|Publication number||US6645670 B2|
|Application number||US 09/845,875|
|Publication date||11 Nov 2003|
|Filing date||30 Apr 2001|
|Priority date||16 May 2000|
|Also published as||CA2346601A1, CA2346601C, EP1156544A2, EP1156544A3, US20010049032|
|Publication number||09845875, 845875, US 6645670 B2, US 6645670B2, US-B2-6645670, US6645670 B2, US6645670B2|
|Original Assignee||Wilson Greatbatch Ltd.|
|Export Citation||BiBTeX, EndNote, RefMan|
|Patent Citations (24), Referenced by (38), Classifications (67), Legal Events (7)|
|External Links: USPTO, USPTO Assignment, Espacenet|
The present invention claims priority based on provisional application Serial No. 60/204,477, filed May 16, 2000.
1. Field of the Invention
The present invention relates to the conversion of chemical energy to electrical energy. More particularly, this invention relates to a design for a defibrillator cell, such as a prismatic cell stack, containing double screen sandwich cathodes. Double screen sandwich cathode electrodes are based on a novel cathode configuration termed a sandwich cathode electrode. The structure of a sandwich cathode electrode will be described in detail hereinafter as well as how it differs from a double screen sandwich cathode electrode of the present invention.
2. Prior Art
Implantable ventricular cardiac defibrillators typically use lithium/silver vanadium oxide (Li/SVO) electrochemical cells as their power source. For the implantable medical device itself, it is preferable that the device be relatively small in size, quick in response to the patient's medical needs, promote long device service life, etc. Therefore, when cells are built for implantable medical applications, special electrode assembly designs are needed to meet all of these requirements. Additionally, for cells powering cardiac defibrillators, a large electrode surface area is required to provide the needed power capability. An efficient cell package is also needed to achieve the highest capacity in the smallest volume.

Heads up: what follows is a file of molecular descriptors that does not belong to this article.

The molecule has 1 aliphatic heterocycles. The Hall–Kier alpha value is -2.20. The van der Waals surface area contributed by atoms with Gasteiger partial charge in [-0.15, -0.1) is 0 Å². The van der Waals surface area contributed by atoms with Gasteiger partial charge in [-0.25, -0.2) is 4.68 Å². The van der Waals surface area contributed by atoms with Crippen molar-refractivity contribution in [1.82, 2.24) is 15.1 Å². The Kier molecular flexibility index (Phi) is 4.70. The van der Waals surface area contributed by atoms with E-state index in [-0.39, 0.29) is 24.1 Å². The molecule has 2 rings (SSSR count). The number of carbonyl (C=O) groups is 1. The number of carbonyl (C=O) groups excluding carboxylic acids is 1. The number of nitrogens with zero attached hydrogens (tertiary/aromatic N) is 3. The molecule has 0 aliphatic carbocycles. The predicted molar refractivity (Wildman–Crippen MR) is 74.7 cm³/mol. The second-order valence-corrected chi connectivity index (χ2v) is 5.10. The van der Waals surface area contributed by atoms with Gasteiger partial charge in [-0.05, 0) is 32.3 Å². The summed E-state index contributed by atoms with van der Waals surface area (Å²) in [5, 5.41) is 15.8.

In a conventional electrode assembly for Li/SVO cells, the cathode active material is pressed, coated or otherwise contacted to both sides of a foil or screen cathode current collector to provide the cathode electrode. Lithium as the anode active material in the form of a foil is pressed onto both sides of an anode current collector to form the anode electrode. The anode and the cathode electrodes are then placed against each other with one or two layers of intermediate separator material. The final electrode assembly is typically in the form of a prismatic plate design or a jellyroll design. An example of the conventional prismatic plate design is disclosed in U.S. Pat. No. 5,147,737 to Post et al. An example of a conventional jellyroll design is disclosed in U.S. Pat. No. 5,439,760 to Howard et al.
To further illustrate this point, FIG. 1 shows a detailed cross-sectional view of the electrode assembly 10 of either a conventional prismatic plate design or a conventional jellyroll design. The electrode assembly 10 comprises an anode electrode 12 and a cathode electrode 14 physically segregated from each other by separator sheets 16. The anode electrode 12 comprises an anode active material 18, such as lithium, contacted to at least one side of an anode current collector 20. Similarly, the cathode electrode 14 comprises a cathode active material 22, such as SVO or CFx, contacted to at least one side of a cathode current collector 24. Whether the cell is of a prismatic plate or jellyroll configuration, they are typically built in a case-negative configuration with the anode current collector 20 having an outermost position in contact with the casing (not shown) as the anode or negative terminal. The cathode electrode is contacted to a terminal lead (not shown) insulated from the casing by a glass-to-metal seal, as is well known by those skilled in the art.